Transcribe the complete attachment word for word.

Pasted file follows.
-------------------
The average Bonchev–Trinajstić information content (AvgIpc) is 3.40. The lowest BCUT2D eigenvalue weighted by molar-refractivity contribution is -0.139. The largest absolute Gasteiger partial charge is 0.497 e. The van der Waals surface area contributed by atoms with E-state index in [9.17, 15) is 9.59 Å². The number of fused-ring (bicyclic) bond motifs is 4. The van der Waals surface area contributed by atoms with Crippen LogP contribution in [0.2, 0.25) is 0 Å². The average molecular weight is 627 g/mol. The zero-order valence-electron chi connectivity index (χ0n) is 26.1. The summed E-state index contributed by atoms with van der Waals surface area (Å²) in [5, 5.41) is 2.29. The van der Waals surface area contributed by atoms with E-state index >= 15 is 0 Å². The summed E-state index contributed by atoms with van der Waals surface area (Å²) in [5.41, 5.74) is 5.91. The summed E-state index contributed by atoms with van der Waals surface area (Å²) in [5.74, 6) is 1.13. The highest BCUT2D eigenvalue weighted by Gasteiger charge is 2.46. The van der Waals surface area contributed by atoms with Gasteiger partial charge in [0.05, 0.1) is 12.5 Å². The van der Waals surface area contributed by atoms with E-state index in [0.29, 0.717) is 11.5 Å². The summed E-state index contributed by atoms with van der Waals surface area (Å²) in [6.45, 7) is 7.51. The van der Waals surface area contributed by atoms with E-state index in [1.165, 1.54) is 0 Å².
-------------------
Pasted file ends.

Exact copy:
The average Bonchev–Trinajstić information content (AvgIpc) is 3.40. The lowest BCUT2D eigenvalue weighted by molar-refractivity contribution is -0.139. The largest absolute Gasteiger partial charge is 0.497 e. The van der Waals surface area contributed by atoms with E-state index in [9.17, 15) is 9.59 Å². The number of fused-ring (bicyclic) bond motifs is 4. The van der Waals surface area contributed by atoms with Crippen LogP contribution in [0.2, 0.25) is 0 Å². The average molecular weight is 627 g/mol. The zero-order valence-electron chi connectivity index (χ0n) is 26.1. The summed E-state index contributed by atoms with van der Waals surface area (Å²) in [5, 5.41) is 2.29. The van der Waals surface area contributed by atoms with E-state index >= 15 is 0 Å². The summed E-state index contributed by atoms with van der Waals surface area (Å²) in [5.41, 5.74) is 5.91. The summed E-state index contributed by atoms with van der Waals surface area (Å²) in [5.74, 6) is 1.13. The highest BCUT2D eigenvalue weighted by Gasteiger charge is 2.46. The van der Waals surface area contributed by atoms with Gasteiger partial charge in [0.05, 0.1) is 12.5 Å². The van der Waals surface area contributed by atoms with E-state index in [0.29, 0.717) is 11.5 Å². The summed E-state index contributed by atoms with van der Waals surface area (Å²) in [6.45, 7) is 7.51. The van der Waals surface area contributed by atoms with E-state index in [1.165, 1.54) is 0 Å².